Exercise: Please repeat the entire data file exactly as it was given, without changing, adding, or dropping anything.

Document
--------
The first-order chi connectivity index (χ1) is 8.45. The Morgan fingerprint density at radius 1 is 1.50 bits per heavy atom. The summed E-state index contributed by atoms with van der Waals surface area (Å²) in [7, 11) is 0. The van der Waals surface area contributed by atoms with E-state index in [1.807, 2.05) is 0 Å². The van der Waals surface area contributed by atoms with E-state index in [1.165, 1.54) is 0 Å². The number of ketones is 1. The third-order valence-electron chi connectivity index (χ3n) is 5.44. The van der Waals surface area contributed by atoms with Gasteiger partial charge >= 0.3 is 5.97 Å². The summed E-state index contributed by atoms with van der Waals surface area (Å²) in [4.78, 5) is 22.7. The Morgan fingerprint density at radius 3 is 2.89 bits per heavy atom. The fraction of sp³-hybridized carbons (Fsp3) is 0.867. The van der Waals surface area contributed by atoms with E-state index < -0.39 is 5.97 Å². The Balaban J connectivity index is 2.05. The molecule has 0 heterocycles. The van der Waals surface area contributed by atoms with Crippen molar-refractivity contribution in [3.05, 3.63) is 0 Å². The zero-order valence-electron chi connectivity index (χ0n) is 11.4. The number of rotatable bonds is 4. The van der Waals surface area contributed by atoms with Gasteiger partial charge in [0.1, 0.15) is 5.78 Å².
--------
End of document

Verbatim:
The first-order chi connectivity index (χ1) is 8.45. The Morgan fingerprint density at radius 1 is 1.50 bits per heavy atom. The summed E-state index contributed by atoms with van der Waals surface area (Å²) in [7, 11) is 0. The van der Waals surface area contributed by atoms with E-state index in [1.807, 2.05) is 0 Å². The van der Waals surface area contributed by atoms with E-state index in [1.165, 1.54) is 0 Å². The number of ketones is 1. The third-order valence-electron chi connectivity index (χ3n) is 5.44. The van der Waals surface area contributed by atoms with Gasteiger partial charge >= 0.3 is 5.97 Å². The summed E-state index contributed by atoms with van der Waals surface area (Å²) in [4.78, 5) is 22.7. The Morgan fingerprint density at radius 3 is 2.89 bits per heavy atom. The fraction of sp³-hybridized carbons (Fsp3) is 0.867. The van der Waals surface area contributed by atoms with E-state index < -0.39 is 5.97 Å². The Balaban J connectivity index is 2.05. The molecule has 0 heterocycles. The van der Waals surface area contributed by atoms with Crippen molar-refractivity contribution in [3.05, 3.63) is 0 Å². The zero-order valence-electron chi connectivity index (χ0n) is 11.4. The number of rotatable bonds is 4. The van der Waals surface area contributed by atoms with Gasteiger partial charge in [0.1, 0.15) is 5.78 Å².